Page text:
Heuristics for the Smallest Grammar Problem (SGP)
The smallest grammar problem is the problem of finding the smallest context-free grammar that generates exactly one given sequence. Approximating the problem with a ratio of less than 8569/8568 is known to be NP-hard. Most work on this problem has focused on finding decent solutions fast (mostly in linear time), rather than on good heuristic algorithms.
This project provides a hybrid of a max-min ant system and a genetic algorithm that in combination with a novel local search outperforms the state of the art on all files of the Canterbury corpus, a standard benchmark suite. Furthermore, this hybrid performs well on a standard DNA corpus.
- Go version 1.x
Most of the code is released under the Apache 2.0 license (see LICENSE). The only exception is src/qsufsort/qsufsort.go which is a modified version of the file from the Go library and thus released under a BSD-style license (see src/qsufsort/LICENSE). All source code files contain a copyright notice header.
To build everything, use:
A explanation of all command line arguments is provided with:
Usage of sgp: -choice="": file containing an encoded choice of yields to start with -cpuprofile="": enables CPU profiling -csv=false: output in CSV format -i="": input file -initls=false: save intermediate results of initial local search -irr=10: number of IRR runs -ls=true: use local search -lscandidates=1000: max #candidates considered for bottom-up local search -m="hybrid": metaheuristic (genetic, ants, hybrid, none) -number=-1: this number is appended to the created files -outputlimit=-1: output every grammar of this or smaller size -print=false: prints the grammar human readable to stdout -rirr=false: randomized IRR -seed=-1: seed for pseudo-random number generator -sizelimit=-1: stop if a grammar of this size is reached -timelimit=0: time limit with unit (e.g. 10s)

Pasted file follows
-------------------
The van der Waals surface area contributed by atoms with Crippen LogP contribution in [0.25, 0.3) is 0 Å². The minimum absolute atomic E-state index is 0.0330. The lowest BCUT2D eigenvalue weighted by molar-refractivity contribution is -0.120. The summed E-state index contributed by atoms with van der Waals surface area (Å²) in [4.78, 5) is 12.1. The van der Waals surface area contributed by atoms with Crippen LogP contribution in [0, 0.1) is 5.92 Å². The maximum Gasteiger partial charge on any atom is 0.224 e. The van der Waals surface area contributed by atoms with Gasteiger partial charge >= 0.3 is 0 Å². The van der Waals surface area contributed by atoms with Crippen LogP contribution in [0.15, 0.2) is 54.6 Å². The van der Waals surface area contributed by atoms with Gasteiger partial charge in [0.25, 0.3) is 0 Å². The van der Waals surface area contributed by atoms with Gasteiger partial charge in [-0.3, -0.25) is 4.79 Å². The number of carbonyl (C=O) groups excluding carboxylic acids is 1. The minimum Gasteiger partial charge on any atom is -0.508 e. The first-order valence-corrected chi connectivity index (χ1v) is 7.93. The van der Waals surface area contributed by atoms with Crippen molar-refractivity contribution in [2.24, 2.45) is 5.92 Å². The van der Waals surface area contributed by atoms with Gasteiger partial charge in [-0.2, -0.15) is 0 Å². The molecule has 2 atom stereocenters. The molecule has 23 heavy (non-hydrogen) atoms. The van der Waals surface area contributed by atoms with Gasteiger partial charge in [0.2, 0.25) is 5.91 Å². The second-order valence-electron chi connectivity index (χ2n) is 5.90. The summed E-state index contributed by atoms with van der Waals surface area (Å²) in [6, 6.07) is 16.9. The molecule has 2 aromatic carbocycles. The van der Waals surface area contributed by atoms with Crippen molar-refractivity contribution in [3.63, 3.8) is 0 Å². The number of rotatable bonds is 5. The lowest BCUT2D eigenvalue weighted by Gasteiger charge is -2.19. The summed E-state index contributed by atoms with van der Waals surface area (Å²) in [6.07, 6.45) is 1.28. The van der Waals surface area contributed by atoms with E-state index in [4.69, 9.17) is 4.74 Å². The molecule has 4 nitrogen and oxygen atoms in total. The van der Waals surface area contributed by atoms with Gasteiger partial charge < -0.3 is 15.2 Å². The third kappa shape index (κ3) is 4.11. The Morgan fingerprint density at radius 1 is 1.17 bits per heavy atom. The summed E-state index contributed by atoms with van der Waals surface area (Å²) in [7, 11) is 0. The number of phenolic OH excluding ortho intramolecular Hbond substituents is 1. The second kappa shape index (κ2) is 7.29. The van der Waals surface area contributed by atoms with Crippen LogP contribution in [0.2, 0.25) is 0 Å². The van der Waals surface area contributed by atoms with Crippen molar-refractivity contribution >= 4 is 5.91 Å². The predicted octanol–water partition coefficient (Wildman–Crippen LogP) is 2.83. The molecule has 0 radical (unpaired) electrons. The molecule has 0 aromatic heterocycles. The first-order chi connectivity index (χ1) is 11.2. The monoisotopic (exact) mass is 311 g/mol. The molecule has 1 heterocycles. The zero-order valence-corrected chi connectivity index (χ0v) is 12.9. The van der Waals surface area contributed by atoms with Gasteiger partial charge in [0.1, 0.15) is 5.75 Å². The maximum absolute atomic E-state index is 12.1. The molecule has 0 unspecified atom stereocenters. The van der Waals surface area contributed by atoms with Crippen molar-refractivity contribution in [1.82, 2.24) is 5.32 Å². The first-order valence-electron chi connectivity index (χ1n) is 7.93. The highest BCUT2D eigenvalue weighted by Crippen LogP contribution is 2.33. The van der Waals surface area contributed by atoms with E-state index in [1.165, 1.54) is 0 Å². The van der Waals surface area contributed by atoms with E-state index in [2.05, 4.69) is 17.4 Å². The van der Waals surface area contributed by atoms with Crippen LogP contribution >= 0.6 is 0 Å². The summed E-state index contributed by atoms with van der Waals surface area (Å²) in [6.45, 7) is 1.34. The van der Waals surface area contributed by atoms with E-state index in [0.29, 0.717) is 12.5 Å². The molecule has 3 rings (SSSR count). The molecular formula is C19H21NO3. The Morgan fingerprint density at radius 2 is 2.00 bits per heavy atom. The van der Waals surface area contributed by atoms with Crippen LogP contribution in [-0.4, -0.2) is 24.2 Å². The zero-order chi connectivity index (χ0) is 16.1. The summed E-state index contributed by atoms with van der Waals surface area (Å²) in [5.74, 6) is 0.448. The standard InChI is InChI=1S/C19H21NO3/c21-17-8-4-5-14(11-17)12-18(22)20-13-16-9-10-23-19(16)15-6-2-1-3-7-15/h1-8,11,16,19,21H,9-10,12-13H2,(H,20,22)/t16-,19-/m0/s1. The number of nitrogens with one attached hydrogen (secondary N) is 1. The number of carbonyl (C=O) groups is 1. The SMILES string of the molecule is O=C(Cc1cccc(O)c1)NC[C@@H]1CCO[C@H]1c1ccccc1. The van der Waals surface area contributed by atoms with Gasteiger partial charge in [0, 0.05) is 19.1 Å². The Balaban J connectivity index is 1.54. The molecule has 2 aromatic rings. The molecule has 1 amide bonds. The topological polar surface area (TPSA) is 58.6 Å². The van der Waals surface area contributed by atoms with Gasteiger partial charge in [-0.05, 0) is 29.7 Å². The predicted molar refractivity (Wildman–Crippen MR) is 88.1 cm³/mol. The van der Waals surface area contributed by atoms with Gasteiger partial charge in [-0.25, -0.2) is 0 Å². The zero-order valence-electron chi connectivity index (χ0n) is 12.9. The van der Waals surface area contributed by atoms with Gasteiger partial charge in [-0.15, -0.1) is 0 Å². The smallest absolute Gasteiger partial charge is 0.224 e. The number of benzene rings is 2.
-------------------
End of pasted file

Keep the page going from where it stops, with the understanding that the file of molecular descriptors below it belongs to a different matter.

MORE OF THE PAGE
Run the hybrid
sgp --i <input file> --timelimit 10s
Any result can easily be checked for correctness with a separate small checker. The checker is an independent programm that has less than 200 lines of code. Thus, the implementation fulfills the requirements of a Certifying Algorithm. The choice of nonterminals is used as a compact way of storing grammars and also plays the role of the witness:
checker --f <input file> --g <grammar to verify> -s <grammar size>
Canterbury corpus: http://corpus.canterbury.ac.nz/
This project started during my Master's thesis at Saarland University in winter 2012/13. The results are published in the following paper:
An Effective Heuristic for the Smallest Grammar Problem. Florian Benz and Timo Kötzing. GECCO '13: Proceedings of the 15th International Conference on Genetic and Evolutionary Computation